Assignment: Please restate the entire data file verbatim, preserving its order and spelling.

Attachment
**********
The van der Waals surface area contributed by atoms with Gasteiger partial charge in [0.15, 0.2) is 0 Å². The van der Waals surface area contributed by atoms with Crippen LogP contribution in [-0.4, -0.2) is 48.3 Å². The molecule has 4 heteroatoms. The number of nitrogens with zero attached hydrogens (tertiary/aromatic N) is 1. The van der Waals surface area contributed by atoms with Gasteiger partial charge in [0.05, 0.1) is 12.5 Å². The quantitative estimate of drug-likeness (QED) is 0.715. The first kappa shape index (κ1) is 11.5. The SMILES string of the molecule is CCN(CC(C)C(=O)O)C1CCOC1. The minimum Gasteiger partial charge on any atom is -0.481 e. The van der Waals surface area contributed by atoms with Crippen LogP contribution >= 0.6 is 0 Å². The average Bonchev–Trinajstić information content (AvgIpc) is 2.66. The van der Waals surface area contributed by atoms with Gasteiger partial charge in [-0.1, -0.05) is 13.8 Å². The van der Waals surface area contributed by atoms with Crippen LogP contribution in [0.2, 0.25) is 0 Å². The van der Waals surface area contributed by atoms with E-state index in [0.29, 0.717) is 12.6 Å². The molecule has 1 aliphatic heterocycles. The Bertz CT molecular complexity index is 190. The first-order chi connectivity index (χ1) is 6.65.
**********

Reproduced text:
The van der Waals surface area contributed by atoms with Gasteiger partial charge in [0.15, 0.2) is 0 Å². The van der Waals surface area contributed by atoms with Crippen LogP contribution in [-0.4, -0.2) is 48.3 Å². The molecule has 4 heteroatoms. The number of nitrogens with zero attached hydrogens (tertiary/aromatic N) is 1. The van der Waals surface area contributed by atoms with Gasteiger partial charge in [0.05, 0.1) is 12.5 Å². The quantitative estimate of drug-likeness (QED) is 0.715. The first kappa shape index (κ1) is 11.5. The SMILES string of the molecule is CCN(CC(C)C(=O)O)C1CCOC1. The minimum Gasteiger partial charge on any atom is -0.481 e. The van der Waals surface area contributed by atoms with Crippen LogP contribution >= 0.6 is 0 Å². The average Bonchev–Trinajstić information content (AvgIpc) is 2.66. The van der Waals surface area contributed by atoms with Gasteiger partial charge in [-0.1, -0.05) is 13.8 Å². The van der Waals surface area contributed by atoms with Crippen LogP contribution in [0.2, 0.25) is 0 Å². The van der Waals surface area contributed by atoms with E-state index in [0.29, 0.717) is 12.6 Å². The molecule has 1 aliphatic heterocycles. The Bertz CT molecular complexity index is 190. The first-order chi connectivity index (χ1) is 6.65.